- We could improve throughput capabilities. In some cases our chemistry reduces the viscosity of waste streams allowing decanters to process at higher rates of throughput. This, of course, drives efficiency.
- We should increase the volume of oil recovered. Since the chemistry helps to break emulsions and to release more oil from solid surfaces we should enable customers to produce more oil - therefore enabling them to generate more revenues.
- At the same time the quality of the oil (and therefore the value of the oil recovered) should be higher with lower BS&W content providing increased revenues.
- We should be able to recover a cleaner and drier solids fraction. It may not look it but retort analysis may show that less water is trapped in the solids providing reduced disposal volumes & costs.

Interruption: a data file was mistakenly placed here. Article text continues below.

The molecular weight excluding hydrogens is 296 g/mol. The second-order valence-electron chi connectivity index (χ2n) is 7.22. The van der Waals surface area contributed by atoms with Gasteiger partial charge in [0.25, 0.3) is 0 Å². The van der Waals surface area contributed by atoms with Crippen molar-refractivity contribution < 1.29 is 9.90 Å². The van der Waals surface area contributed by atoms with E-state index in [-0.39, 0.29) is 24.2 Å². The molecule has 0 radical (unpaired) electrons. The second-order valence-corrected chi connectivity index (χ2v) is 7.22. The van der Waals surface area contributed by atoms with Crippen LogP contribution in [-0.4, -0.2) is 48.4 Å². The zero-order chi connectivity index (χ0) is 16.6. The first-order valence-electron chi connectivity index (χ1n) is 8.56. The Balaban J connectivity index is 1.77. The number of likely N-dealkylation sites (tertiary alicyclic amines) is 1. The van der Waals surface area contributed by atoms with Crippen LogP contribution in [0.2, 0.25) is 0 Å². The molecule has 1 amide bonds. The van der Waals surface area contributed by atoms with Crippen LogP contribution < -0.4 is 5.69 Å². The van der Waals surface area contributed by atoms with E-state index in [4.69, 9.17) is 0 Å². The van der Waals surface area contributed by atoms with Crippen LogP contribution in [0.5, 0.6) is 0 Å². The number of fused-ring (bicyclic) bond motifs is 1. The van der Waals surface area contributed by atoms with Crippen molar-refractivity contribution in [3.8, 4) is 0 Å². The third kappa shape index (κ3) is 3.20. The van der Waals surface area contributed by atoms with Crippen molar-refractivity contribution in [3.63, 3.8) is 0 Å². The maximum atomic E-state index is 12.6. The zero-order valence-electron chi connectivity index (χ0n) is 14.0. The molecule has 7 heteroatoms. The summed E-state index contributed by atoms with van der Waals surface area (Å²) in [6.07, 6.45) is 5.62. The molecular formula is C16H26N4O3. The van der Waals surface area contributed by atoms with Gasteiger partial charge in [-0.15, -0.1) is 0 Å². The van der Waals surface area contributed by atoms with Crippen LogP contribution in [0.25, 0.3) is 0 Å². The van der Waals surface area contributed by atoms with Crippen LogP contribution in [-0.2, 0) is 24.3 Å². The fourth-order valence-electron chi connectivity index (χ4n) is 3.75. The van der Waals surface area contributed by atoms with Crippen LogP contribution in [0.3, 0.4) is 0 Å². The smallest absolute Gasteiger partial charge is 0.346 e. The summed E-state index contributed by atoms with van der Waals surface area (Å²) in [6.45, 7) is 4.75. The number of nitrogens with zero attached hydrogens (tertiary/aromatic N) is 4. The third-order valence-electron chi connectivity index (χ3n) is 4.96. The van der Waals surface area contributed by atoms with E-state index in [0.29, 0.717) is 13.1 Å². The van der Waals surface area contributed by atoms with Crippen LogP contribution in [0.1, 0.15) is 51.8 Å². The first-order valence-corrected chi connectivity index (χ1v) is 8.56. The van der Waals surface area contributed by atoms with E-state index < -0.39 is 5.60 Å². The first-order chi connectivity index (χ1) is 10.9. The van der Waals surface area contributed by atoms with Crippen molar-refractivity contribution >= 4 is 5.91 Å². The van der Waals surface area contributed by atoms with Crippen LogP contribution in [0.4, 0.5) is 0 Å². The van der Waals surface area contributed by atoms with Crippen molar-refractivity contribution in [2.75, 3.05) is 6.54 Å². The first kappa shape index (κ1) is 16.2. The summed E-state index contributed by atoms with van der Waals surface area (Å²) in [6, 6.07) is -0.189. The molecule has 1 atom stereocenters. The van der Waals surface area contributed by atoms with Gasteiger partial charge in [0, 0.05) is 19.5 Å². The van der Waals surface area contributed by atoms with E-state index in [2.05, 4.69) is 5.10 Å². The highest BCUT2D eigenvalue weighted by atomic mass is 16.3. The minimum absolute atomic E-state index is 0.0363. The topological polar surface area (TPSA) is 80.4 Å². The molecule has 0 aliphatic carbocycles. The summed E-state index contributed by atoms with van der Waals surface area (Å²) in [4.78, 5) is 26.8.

- We should be producing a clean water fraction that will extend the life of the injector wells reducing plugging risks etc.
Once we know the chemistry works the only way to move forward is to run extended and repeated field tests in order to determine optimal chemical dosing and mixing. Accurate prediction of required dose levels cannot be made from running lab tests. The ONLY way to get this level of detail is to run extended and repeated field batch tests in order to generate this data and allow for inter batch variability. Many aspects change from lab testing and field work. Field work is also required to see just how low a chemical dose we can get away with. Clearly the lower the chemical dose rate the more profitable it will be for our customers.